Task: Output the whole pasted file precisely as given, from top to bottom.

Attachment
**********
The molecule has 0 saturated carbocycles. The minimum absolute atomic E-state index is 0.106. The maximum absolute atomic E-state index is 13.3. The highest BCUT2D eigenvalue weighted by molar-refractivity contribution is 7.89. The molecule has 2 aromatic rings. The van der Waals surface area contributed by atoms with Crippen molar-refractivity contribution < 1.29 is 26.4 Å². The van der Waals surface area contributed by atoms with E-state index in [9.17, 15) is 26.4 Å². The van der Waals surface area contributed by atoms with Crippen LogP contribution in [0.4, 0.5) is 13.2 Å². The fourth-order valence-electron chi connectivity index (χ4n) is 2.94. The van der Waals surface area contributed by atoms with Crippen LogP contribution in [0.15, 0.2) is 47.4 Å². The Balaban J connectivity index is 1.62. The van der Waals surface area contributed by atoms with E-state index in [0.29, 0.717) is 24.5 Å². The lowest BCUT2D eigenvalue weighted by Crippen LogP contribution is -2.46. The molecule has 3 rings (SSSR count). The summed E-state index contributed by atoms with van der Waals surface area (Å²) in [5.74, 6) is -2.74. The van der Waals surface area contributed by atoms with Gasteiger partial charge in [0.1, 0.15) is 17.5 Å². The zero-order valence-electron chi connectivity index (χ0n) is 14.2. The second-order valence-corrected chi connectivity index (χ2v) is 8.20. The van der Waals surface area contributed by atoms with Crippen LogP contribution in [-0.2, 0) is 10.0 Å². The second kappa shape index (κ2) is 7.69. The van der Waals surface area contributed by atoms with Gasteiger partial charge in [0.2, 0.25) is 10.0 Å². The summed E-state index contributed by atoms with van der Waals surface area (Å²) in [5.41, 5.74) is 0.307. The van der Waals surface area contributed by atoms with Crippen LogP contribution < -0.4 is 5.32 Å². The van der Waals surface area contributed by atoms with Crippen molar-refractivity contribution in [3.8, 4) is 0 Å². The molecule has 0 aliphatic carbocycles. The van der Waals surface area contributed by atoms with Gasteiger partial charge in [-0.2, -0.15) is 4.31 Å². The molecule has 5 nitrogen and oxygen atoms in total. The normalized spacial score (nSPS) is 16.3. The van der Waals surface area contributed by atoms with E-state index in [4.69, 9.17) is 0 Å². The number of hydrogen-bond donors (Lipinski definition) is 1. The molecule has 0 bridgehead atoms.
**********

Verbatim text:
The molecule has 0 saturated carbocycles. The minimum absolute atomic E-state index is 0.106. The maximum absolute atomic E-state index is 13.3. The highest BCUT2D eigenvalue weighted by molar-refractivity contribution is 7.89. The molecule has 2 aromatic rings. The van der Waals surface area contributed by atoms with Crippen molar-refractivity contribution < 1.29 is 26.4 Å². The van der Waals surface area contributed by atoms with E-state index in [9.17, 15) is 26.4 Å². The van der Waals surface area contributed by atoms with Crippen LogP contribution in [0.4, 0.5) is 13.2 Å². The fourth-order valence-electron chi connectivity index (χ4n) is 2.94. The van der Waals surface area contributed by atoms with Crippen LogP contribution in [0.15, 0.2) is 47.4 Å². The Balaban J connectivity index is 1.62. The van der Waals surface area contributed by atoms with E-state index in [0.29, 0.717) is 24.5 Å². The lowest BCUT2D eigenvalue weighted by Crippen LogP contribution is -2.46. The molecule has 3 rings (SSSR count). The summed E-state index contributed by atoms with van der Waals surface area (Å²) in [5.74, 6) is -2.74. The van der Waals surface area contributed by atoms with Gasteiger partial charge in [0.1, 0.15) is 17.5 Å². The zero-order valence-electron chi connectivity index (χ0n) is 14.2. The second-order valence-corrected chi connectivity index (χ2v) is 8.20. The van der Waals surface area contributed by atoms with Crippen LogP contribution in [-0.2, 0) is 10.0 Å². The second kappa shape index (κ2) is 7.69. The van der Waals surface area contributed by atoms with Gasteiger partial charge in [0.2, 0.25) is 10.0 Å². The summed E-state index contributed by atoms with van der Waals surface area (Å²) in [5.41, 5.74) is 0.307. The van der Waals surface area contributed by atoms with Crippen LogP contribution < -0.4 is 5.32 Å². The van der Waals surface area contributed by atoms with Crippen molar-refractivity contribution in [3.8, 4) is 0 Å². The molecule has 0 aliphatic carbocycles. The van der Waals surface area contributed by atoms with Gasteiger partial charge in [-0.2, -0.15) is 4.31 Å². The molecule has 5 nitrogen and oxygen atoms in total. The normalized spacial score (nSPS) is 16.3. The van der Waals surface area contributed by atoms with E-state index in [4.69, 9.17) is 0 Å². The number of hydrogen-bond donors (Lipinski definition) is 1. The molecule has 0 bridgehead atoms.